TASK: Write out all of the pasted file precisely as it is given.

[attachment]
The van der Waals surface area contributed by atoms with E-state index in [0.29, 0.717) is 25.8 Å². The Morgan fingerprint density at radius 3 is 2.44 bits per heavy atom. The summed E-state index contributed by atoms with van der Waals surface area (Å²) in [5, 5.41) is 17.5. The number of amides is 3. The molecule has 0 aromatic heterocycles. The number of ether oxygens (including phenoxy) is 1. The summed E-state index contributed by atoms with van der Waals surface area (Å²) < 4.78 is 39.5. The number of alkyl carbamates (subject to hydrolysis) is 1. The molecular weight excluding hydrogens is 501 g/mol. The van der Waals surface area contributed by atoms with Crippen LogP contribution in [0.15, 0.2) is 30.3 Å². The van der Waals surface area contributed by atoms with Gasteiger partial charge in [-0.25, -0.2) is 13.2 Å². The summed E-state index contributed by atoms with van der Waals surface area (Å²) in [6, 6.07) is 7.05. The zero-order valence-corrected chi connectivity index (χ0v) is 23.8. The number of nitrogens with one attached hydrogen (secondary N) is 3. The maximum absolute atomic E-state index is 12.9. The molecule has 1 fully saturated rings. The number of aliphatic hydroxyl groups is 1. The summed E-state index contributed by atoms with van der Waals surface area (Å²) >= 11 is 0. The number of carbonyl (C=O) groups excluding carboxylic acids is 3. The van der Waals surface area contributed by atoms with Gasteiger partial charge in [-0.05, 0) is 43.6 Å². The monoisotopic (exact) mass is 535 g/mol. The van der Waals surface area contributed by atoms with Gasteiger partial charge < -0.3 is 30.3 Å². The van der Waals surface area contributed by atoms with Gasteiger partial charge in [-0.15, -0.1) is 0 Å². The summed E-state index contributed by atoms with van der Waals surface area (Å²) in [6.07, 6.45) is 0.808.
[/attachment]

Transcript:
The van der Waals surface area contributed by atoms with E-state index in [0.29, 0.717) is 25.8 Å². The Morgan fingerprint density at radius 3 is 2.44 bits per heavy atom. The summed E-state index contributed by atoms with van der Waals surface area (Å²) in [5, 5.41) is 17.5. The number of amides is 3. The molecule has 0 aromatic heterocycles. The number of ether oxygens (including phenoxy) is 1. The summed E-state index contributed by atoms with van der Waals surface area (Å²) < 4.78 is 39.5. The number of alkyl carbamates (subject to hydrolysis) is 1. The molecular weight excluding hydrogens is 501 g/mol. The van der Waals surface area contributed by atoms with Crippen LogP contribution in [0.15, 0.2) is 30.3 Å². The van der Waals surface area contributed by atoms with Gasteiger partial charge in [-0.25, -0.2) is 13.2 Å². The summed E-state index contributed by atoms with van der Waals surface area (Å²) in [6, 6.07) is 7.05. The zero-order valence-corrected chi connectivity index (χ0v) is 23.8. The number of nitrogens with one attached hydrogen (secondary N) is 3. The maximum absolute atomic E-state index is 12.9. The molecule has 1 fully saturated rings. The number of aliphatic hydroxyl groups is 1. The summed E-state index contributed by atoms with van der Waals surface area (Å²) >= 11 is 0. The number of carbonyl (C=O) groups excluding carboxylic acids is 3. The van der Waals surface area contributed by atoms with Gasteiger partial charge in [-0.05, 0) is 43.6 Å². The monoisotopic (exact) mass is 535 g/mol. The van der Waals surface area contributed by atoms with Gasteiger partial charge < -0.3 is 30.3 Å². The van der Waals surface area contributed by atoms with Gasteiger partial charge in [-0.15, -0.1) is 0 Å². The summed E-state index contributed by atoms with van der Waals surface area (Å²) in [6.07, 6.45) is 0.808.